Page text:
After parking my luggage in the room, I relied on my highly functioning brain (no matter the deeply depleted oxygen levels and exhaustion) to make last minute changes. So my new grand plan was to summit Kala Patthar around sunset. Alone. That is, climb when there is light and descend the gravelly mountain in the dark.
To execute this fine plan, I got into my ninja attire ready to summit, place a flag I wasn’t carrying and take one of those summit pictures like the one Tenzing Norgay had when he summited Everest.
The evacuation choppers continued to arrive at a good frequency. I also had an onset of fever and clogged lungs. I was basically breathing with clogged lungs at 50% of normal oxygen level. But who cares, I felt like a ninja. In fact, I even decided to throw away my trekking poles. Steep, gravelly path? Pfft. Easy!
A lesson I learnt- NEVER take important decisions at depleted oxygen levels! In fact, NEVER take any decisions at depleted oxygen levels.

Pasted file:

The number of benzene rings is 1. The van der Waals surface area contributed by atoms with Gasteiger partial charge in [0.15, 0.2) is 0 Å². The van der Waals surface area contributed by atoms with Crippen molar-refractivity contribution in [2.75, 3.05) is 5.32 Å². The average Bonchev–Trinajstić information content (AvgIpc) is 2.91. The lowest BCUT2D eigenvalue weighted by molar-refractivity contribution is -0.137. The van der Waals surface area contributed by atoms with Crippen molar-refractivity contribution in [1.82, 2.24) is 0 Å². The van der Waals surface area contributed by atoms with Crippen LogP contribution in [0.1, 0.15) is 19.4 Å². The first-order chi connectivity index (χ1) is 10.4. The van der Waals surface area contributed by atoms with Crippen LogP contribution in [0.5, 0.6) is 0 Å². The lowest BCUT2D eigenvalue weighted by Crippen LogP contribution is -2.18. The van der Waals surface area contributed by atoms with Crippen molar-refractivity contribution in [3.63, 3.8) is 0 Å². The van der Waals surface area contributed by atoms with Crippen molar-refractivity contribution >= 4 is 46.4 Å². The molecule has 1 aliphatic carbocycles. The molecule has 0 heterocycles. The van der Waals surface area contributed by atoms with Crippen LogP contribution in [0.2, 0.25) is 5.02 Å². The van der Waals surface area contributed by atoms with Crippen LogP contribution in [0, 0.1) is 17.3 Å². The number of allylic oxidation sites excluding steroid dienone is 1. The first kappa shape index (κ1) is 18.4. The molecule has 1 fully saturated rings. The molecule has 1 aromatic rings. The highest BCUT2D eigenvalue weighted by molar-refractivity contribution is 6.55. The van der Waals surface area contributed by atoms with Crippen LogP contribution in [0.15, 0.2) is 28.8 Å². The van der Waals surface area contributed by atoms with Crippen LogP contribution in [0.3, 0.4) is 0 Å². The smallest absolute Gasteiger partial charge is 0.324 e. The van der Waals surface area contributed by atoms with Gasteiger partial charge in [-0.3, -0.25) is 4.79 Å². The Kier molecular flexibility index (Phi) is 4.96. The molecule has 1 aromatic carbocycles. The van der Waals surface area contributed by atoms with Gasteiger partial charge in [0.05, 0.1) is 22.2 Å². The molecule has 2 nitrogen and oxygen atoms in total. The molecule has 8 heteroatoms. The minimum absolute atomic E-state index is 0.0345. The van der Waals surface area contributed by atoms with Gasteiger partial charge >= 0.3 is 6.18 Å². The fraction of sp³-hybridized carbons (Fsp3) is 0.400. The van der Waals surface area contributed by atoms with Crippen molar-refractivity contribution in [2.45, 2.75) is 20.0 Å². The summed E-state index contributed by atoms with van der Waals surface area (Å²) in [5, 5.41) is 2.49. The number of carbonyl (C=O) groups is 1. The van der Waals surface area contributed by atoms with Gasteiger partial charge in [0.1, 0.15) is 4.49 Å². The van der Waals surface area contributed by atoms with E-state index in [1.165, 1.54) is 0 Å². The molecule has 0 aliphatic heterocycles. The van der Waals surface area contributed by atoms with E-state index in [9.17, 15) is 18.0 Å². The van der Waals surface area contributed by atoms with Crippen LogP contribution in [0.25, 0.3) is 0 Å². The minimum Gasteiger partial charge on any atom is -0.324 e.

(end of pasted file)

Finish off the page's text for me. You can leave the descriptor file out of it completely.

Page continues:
The summiting experience was soul crushing, exhausting and frankly a huge troll. How many false peaks does a mountain at that altitude need to have! The benign looking ‘tiny’ mountain was steep right from the start. The loose mud made the climb scary enough in day light and I was going to descend through this in the dark. With no trekking poles. And no company. As if that wasn’t enough it probably had 2-3 false peaks- I lost count. In fact, I stubbornly sat on a rock around 20 min away from the actual summit thinking it was another false peak and refusing to be trolled any further.
It was only after my roommate showed up (and dressed as if he was strolling through a Saharan desert in the summers) and convinced me it was the actual summit that I decided to continue. My fever had gone up considerably to the extent that I was sweating through the ninja mask. Due to my clogged lungs, I was struggling with breathing. The sunset could happen any minute and the clock had started ticking.